Parents must decide how and when to talk with their kids about cannabis use amid a changing policy landscape and shifting social views. Several factors affect how to talk with children about cannabis, particularly where you live and what laws apply.

So, how should parents start the conversation? There’s no easy answer, but in Issue 02 of Sweet Jane Magazine, we share some basics for our readers. We provide tips from the experts, specifically looking at the best way to communicate about the plant with your kids, depending on their age.

“Most parents will know which methods will work best when they have discussions with their children, but you can do a combination of a few ways: books, shows, discussions. Remember, it’s just a plant,” says The Mommy Jane, aka Jessica Gonzalez. She provides a couple of books and other strategies that may help you ease into the conversation with your little ones.

For kids who have reached their teenage years, the dialogue about cannabis should be more open and frequent, especially in light of changing cannabis policy and the emerging cannabis industry. 

With resources and tools, teens and young adults can gain knowledge and make their own health decisions objectively. To assist parents, Drug Free Kids Canada, a non-governmental charity, published a comprehensive Cannabis Talk Kit booklet. The first edition came out in 2017, but the organization updated the kit after Canada passed a bill to legalize cannabis in 2018.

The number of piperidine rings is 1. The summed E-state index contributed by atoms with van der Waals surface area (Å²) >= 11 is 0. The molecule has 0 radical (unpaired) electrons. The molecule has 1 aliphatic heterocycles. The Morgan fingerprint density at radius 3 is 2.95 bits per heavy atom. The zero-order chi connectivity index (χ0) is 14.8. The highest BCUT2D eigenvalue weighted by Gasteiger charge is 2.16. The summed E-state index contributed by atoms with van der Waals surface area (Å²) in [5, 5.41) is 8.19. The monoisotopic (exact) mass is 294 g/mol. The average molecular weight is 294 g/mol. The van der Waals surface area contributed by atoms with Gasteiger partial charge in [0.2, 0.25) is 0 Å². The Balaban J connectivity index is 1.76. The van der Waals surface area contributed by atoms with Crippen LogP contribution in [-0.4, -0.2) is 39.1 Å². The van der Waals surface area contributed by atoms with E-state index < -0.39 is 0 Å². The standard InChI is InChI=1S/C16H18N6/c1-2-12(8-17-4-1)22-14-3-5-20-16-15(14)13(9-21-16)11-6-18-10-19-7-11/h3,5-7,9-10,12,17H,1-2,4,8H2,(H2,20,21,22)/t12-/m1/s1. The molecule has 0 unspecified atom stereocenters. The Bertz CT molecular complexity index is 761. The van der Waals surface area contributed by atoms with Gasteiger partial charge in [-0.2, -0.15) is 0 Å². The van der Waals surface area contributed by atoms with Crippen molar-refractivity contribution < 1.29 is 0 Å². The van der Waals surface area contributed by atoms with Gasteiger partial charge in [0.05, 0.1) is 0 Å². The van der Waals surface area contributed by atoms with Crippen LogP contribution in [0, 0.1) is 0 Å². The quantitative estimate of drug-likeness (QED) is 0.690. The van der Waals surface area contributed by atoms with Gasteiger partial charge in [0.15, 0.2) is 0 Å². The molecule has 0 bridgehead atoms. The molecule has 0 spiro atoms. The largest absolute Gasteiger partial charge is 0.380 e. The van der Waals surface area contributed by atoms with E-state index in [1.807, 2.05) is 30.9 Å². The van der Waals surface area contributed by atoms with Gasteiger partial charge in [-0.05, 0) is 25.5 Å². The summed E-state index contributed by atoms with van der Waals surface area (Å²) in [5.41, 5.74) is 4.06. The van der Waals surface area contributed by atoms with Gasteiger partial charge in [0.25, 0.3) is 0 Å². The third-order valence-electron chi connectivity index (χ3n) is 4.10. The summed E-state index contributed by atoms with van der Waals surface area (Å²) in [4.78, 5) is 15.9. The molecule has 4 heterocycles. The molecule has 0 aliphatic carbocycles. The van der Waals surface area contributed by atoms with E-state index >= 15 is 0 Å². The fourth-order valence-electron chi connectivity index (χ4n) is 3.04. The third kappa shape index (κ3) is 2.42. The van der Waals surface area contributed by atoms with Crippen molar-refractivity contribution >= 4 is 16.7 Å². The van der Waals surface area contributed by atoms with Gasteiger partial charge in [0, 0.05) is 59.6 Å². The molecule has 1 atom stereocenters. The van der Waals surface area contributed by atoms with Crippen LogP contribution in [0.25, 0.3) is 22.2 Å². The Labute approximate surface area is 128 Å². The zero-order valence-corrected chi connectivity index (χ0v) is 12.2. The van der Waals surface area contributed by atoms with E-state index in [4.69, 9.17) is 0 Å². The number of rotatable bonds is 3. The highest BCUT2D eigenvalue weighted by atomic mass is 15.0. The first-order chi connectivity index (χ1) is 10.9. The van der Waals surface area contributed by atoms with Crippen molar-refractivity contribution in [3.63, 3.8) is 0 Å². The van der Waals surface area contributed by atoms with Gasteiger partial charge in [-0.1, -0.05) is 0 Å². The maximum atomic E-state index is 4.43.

“…using evidence-based information so parents and caregivers can engage their kids in a trusting, respectful dialogue about drugs. We want families to talk openly about delaying early experimentation with cannabis and support their kids to make healthy choices,” said Marc Paris, the executive director of Drug Free Kids Canada, in a press release about an education partnership with Aphria Inc., one of Canada’s largest cannabis companies.

Although the legal landscape for cannabis looks a bit different in the U.S., the Cannabis Talk Kit is still a helpful resource for parents. The kit states that starting a conversation with “When I was a kid…” doesn’t work well anymore because the landscape of cannabis has changed so much since then. The 24-page guide also looks at the important facts for adults to know before talking with kids, the risks involved in teen use of cannabis, and more.

In Issue 02, we will dig deeper into this issue, talking with an RN and cannabis nurse, the founder of a pot and parenting platform, and others about their recommendations for talking with your kids. You can get this story, and much more, in Issue 02 of Sweet Jane Magazine, which you can order through our website or purchase at any Barnes and Noble store in the country. The issue hits stands this December 10!